Press intrusion victims hold vigil as Prime Minister discusses self-regulation with editors

Posted: December 4, 2012 at 7:32 pm

Responding to the Prime Minister’s demand that editors produce an improved version of self-regulation to avoid legislation, Dr Evan Harris, Associate Director of Hacked Off said:

The editors and the prime minister are deliberately missing the point.

Lord Justice Leveson said that it was essential to underpin whatever system the press developed with a legal guarantee of independence and effectiveness.

Whatever emerges this week, next week or next year from the editors is irrelevant to the essential requirement that a body is set up in law to verify that the scheme is good enough and stays good enough.

Victims and their political supporters will not allow any sham Cameron-Murdoch pact to cloud the issue.

Victims of phone hacking and other forms of press intrusion held a vigil outside the gates of Downing Street as the Prime Minister and Culture Secretary held a meeting with newspaper editors to discuss this proposal.

Speaking ahead of the meeting, Professor Brian Cathcart, Director of Hacked Off said:

The newspaper industry has been found guilty of multiple and routine acts of misconduct, yet it appears to have got almost everything it wanted.

There is no compulsion to take part in the new regulation system. Lord Justice Leveson made no direct threat of legislation if they fail to get their act together. Nor does he propose any legal right to reply for victims of press abuses.

There is no direct statutory oversight, only a modest proposal that a body meets every three years to review standards of self-regulation. That is the very least the public could ask, but that too is being rejected by the industry.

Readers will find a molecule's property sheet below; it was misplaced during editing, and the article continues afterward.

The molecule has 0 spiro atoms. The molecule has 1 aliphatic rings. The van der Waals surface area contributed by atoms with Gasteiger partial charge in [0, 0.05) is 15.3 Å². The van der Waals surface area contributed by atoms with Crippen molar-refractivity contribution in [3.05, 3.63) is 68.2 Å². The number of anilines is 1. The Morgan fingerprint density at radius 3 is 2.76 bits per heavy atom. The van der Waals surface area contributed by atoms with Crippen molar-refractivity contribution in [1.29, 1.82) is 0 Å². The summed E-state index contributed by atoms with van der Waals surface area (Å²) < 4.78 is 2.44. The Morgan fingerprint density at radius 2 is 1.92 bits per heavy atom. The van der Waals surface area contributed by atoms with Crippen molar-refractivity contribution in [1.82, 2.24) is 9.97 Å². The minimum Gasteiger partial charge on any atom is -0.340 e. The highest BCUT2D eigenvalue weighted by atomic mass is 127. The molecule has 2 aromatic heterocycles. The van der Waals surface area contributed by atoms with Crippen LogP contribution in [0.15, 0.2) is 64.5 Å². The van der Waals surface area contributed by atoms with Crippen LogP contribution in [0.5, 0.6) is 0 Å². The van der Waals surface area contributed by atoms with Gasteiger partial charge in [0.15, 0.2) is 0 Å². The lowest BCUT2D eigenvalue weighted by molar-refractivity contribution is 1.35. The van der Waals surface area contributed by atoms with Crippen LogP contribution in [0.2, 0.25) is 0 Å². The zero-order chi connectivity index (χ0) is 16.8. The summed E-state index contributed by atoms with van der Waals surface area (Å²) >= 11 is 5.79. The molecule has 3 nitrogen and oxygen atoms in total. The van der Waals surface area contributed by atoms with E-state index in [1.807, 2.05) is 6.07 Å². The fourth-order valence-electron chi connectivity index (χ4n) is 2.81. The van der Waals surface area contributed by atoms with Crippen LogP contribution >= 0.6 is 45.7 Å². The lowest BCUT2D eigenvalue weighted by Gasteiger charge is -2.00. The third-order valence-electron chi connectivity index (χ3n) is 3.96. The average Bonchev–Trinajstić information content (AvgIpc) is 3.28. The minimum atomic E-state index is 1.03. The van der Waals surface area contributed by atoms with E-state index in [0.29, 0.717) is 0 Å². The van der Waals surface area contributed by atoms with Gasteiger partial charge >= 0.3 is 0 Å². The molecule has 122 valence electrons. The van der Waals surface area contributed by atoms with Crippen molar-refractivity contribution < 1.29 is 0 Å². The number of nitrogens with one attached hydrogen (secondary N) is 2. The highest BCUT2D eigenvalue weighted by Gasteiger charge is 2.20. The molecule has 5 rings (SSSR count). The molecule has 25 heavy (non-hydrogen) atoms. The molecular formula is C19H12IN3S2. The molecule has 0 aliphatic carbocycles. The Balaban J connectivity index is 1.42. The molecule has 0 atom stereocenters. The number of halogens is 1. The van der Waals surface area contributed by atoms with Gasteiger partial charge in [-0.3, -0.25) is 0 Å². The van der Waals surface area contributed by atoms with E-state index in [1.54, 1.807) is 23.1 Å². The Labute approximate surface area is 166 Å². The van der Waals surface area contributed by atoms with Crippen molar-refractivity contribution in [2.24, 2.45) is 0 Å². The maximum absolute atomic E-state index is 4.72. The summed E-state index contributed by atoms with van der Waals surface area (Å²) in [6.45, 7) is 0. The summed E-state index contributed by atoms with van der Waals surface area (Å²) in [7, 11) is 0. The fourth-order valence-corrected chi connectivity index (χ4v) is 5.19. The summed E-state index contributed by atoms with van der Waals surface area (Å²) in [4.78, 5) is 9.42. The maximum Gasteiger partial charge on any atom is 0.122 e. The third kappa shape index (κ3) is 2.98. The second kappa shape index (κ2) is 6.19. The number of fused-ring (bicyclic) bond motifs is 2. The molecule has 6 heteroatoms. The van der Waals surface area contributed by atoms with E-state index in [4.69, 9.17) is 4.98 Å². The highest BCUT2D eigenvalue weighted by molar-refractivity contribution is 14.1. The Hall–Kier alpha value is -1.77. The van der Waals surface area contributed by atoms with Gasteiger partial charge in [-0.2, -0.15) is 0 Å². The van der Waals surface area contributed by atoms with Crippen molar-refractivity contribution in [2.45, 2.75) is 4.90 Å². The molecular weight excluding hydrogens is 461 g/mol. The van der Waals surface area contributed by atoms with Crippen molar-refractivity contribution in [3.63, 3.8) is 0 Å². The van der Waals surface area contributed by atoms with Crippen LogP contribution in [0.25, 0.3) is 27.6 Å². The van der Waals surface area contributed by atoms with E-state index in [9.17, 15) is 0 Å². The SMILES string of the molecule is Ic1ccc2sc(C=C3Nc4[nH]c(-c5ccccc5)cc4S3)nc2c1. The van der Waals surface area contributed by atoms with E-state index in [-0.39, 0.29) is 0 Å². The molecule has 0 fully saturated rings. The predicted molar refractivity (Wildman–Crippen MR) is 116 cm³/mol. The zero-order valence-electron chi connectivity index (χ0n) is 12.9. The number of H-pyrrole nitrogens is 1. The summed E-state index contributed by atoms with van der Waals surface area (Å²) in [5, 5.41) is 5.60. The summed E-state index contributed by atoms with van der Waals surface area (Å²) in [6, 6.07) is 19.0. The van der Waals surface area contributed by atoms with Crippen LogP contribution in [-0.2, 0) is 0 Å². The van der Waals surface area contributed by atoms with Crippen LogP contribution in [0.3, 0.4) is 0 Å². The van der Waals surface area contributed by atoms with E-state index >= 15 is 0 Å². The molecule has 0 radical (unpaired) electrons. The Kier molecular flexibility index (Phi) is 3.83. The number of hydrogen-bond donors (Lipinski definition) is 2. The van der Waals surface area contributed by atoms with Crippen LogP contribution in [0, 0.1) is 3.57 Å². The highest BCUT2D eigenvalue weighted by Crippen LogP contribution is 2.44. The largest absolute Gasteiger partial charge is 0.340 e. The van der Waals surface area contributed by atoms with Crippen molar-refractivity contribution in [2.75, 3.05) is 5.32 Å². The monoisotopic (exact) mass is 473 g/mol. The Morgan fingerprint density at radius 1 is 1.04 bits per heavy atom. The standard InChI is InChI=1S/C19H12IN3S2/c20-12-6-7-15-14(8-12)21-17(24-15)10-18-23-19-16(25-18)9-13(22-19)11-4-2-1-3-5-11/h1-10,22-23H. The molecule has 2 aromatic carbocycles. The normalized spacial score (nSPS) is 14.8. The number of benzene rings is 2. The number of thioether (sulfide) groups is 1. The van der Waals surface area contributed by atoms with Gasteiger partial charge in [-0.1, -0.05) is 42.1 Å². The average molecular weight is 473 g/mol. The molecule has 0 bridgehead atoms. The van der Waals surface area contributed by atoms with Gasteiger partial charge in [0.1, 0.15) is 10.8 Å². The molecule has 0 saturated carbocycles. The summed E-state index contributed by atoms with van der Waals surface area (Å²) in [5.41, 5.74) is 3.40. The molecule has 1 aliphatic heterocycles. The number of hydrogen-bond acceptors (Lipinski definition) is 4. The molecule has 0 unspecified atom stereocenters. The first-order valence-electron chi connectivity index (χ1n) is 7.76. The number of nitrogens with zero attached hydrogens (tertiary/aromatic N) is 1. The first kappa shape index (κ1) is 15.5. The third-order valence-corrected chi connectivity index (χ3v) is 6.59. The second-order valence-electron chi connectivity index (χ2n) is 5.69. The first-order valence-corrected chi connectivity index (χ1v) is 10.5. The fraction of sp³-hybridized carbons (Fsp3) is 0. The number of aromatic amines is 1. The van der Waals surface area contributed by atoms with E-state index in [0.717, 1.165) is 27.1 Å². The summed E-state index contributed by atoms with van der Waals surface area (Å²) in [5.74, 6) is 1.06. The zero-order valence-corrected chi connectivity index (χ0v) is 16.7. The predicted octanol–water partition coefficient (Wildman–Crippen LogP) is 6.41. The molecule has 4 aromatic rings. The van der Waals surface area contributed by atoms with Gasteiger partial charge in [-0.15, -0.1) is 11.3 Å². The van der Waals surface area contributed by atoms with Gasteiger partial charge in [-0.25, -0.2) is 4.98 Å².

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3 comments

  1. Patricia Borlenghi - reply

    David Cameron commissioned the Leveson report and is now backtracking. He is weak and feeble and should not be running our country.

  2. Andy Birtwistle - reply

    Be true to your word!

  3. Viv - reply

    I keep hearing talk of a regulatory body with ‘teeth’, but for the life of me I can’t see how we shall have anything other than gums without some kind of legal underpinning. I really don’t see why the very same editors who (along with others) have been the authors of all this misery should be allowed to come up with their own solution, or why we the public should be asked or expected to trust them. I’m sorry, but I am not prepared to take their word for anything. They may well comply for a time while the spotlight is on them, but experience rather suggests that will all gradually go by the board without a guarantee imposed from outside which they can’t wriggle out of. As you say here, a scheme which is good enough and STAYS good enough is what we are all now entitled to expect, especially those innocent people who have suffered so much and whose pain has brought all this to light.

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